In 2005, her novel “72-Hour Hold” focused on an adult daughter and a family’s experience with the onset of mental illness. It helped educate Americans that the struggle often is not just with the illness, but with the healthcare system as well.
Campbell advocated for mental health education and support among individuals with mental illness and their families of diverse communities. She also co-founded the National Association on Mental Illness (NAMI) Urban Los Angeles.
Following her death from brain cancer in November 2006, NAMI National Minority Mental Health Awareness Month, a group of friends got together and began to work on making Campbell’s wish to remove the stigma associated with mental illness and to provide greater education to the broader community.
The group worked with several members of Congress and in May 2008, the House of Representatives passed a bill declaring July “Bebe Moore Campbell National Minority Mental Health Awareness Month.”
Dr. Primm has made a substantial contribution to getting rid of the stigma associated with seeking help for mental health issues.
A nationally recognized expert on cultural psychiatry and co-occurring mental illness and substance use disorders, Primm has lectured and written widely on these topics, including two books, “Black and Blue: Depression in the African American Community” and “Gray and Blue: Depression in Older Adults.”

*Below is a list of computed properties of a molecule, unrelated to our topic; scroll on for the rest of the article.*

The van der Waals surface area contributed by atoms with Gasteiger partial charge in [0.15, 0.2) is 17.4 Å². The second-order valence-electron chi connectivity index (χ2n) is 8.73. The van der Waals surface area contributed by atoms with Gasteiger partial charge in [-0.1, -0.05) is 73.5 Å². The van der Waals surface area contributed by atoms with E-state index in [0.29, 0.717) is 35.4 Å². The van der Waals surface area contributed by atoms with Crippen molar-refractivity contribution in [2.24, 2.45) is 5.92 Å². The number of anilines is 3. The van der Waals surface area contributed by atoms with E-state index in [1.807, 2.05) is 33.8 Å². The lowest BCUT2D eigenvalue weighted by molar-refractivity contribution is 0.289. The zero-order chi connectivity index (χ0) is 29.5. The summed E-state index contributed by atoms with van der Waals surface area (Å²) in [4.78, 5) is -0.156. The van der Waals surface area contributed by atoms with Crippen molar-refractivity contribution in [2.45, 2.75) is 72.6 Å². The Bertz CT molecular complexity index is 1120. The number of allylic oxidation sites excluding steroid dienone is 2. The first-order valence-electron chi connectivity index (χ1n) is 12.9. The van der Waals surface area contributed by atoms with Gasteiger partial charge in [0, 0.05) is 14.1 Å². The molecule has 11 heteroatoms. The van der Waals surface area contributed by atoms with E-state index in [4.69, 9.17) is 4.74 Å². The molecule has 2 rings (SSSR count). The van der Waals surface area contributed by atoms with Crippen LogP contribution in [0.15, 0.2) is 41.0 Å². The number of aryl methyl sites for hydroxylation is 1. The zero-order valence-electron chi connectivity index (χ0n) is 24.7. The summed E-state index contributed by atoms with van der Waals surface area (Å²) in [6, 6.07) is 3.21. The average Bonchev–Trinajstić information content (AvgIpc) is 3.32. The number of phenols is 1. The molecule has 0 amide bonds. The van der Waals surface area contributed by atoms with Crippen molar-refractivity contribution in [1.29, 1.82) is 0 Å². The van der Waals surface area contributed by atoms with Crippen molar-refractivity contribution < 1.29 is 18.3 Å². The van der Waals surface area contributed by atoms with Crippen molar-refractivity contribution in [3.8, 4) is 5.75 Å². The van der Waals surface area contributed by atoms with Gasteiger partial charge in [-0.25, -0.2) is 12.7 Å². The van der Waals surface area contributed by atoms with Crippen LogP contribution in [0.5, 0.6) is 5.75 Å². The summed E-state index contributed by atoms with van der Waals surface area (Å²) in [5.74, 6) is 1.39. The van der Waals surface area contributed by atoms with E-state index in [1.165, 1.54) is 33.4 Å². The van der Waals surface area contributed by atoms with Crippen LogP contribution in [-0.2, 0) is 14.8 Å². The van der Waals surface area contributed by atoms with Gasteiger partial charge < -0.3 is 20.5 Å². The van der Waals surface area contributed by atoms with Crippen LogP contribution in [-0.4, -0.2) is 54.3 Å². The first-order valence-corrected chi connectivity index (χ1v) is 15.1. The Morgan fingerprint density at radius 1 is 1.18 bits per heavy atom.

Primm has also organized collaborations of health care practitioners and community health advocates to eliminate disparities in health, mental health, and substance use disorder care and she is a co-founder of All Healers Mental Health Alliance, a multidisciplinary organization, which provides culturally competent responses to the mental health needs of underserved communities affected by disasters such as Hurricane Katrina and Hurricane Sandy.
“Many African Americans have gone without needed care,” Primm told The Post, “and when they have sought care it has been at the crisis stage, which is not optimal.”